An hour before dark, my first evening in the new blind, I saw him slip out of thick willows on an island and head my way. He crossed the dry channel, entered the brush below the bank on my side, and came on until he was only 15 yards from me. I had deer scent sprinkled around the base of the tree, the wind was in my favor, and I was sure it was all over but the shooting.
The deer had other ideas. He stopped in brush so thick I could barely make out his outline. Nothing that has happened to me in a lifetime of hunting shook me up the way the next 10 minutes did. They seemed like 10 hours. Neither of us moved a muscle. Although a deer is not likely to look up of his own accord, he is almost sure to detect the slightest motion, even in a tree overhead. Finally the buck turned, bounded up on top of the bank, still in thickets where no arrow could get through, and started to walk around my tree. The wind had died, and everything was so quiet I was afraid he’d hear my pounding heart.
He halted where a fence came down to the river, not 20 feet from my platform, and I wanted to try for him the way a strangling man wants air, but I knew better. If I muffed this chance, I couldn’t hope for another.
He tortured me for another 10 minutes, finally clearing the fence and walking out into a field of alfalfa. He was 45 yards from me when he stepped out of the brush, and I sent my arrow at him instantly. It sang just over his back and whacked into the ground beyond him. He was back in the thicket in one long jump.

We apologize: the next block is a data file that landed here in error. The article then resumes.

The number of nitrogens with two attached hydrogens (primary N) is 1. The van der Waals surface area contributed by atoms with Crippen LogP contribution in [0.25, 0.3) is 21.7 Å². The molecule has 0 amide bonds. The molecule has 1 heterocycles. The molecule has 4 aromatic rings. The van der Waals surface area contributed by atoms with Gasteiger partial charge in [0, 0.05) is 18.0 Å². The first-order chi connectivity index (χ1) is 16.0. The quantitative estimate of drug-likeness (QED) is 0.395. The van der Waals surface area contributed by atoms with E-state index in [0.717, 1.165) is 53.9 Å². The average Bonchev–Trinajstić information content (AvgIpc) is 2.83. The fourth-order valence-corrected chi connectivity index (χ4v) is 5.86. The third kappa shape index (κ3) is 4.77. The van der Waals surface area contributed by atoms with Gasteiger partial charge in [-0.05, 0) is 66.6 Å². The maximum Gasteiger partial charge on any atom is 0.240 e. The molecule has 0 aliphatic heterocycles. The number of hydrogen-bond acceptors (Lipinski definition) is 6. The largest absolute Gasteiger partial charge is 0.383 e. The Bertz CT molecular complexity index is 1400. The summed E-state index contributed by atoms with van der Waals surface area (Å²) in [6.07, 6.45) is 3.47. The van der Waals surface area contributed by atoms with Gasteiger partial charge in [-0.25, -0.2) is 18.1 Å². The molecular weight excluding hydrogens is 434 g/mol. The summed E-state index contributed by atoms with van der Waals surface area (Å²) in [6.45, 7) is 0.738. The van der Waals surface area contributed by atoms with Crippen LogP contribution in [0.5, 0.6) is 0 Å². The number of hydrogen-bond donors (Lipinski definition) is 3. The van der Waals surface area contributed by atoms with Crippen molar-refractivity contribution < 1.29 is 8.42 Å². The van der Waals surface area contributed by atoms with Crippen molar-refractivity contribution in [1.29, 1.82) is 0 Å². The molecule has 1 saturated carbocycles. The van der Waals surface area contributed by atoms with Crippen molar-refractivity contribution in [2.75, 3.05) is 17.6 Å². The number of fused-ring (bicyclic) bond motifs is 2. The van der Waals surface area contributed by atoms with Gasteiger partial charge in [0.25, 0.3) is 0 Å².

WE WERE HUNTING every possible minute now, knowing the bow season would soon recess. On the last afternoon in October, Halloran, Whitesel, and I got to Dan’s place early, hurried to the bottoms, and chose our stands. Del Austin and Charley Marlowe left Hastings after work, knowing they’d have less than an hour to hunt but counting that worth the trip.
Del had planned to use one of my blinds but couldn’t afford to waste time looking for it. So he put up a small, portable platform he’d brought, a rig that could quickly be hung in a tree. Before he climbed up on it, he poured buck lure around the tree and trimmed away some willow tops that might interfere with his shooting.
There was only room to stand on the platform, and Del hadn’t hung it quite level. His legs ached and he couldn’t change position, but he stuck it out as long as there was enough light for shooting. At last he gave up, clipped his arrow back in the bow quiver and took out a cigarette before climbing down.
As he opened his lighter, he heard a crashing 50 yards upwind, and then the biggest deer he’d ever seen broke out of thick brush. In the fading light, Del could not see the horns clearly enough to identify the buck, but he realized that this was a buster whitetail and that its guard was down, maybe because of the deer scent around the tree. That can be a powerful attraction for a buck at the peak of the rut.
The deer came at a dead run, stopping once and half turning as if looking for something, then coming again. He skidded to a stop, broadside, 20 yards from the tree, and Del drove a broadhead in behind his front leg. The buck whirled, plowed into the brush, and was gone. Del heard him stop briefly 40 yards away, and then walk on through the dry leaves.
Marlowe, Halloran, Whitesel, and I got back to Dan’s about dark. We waited an hour, then started out with flashlights to look for Del. We met him halfway to the river, listened to his story, and went back with him to search for the deer. He was still not sure it was Mossy Horns, but from his description I had very little doubt.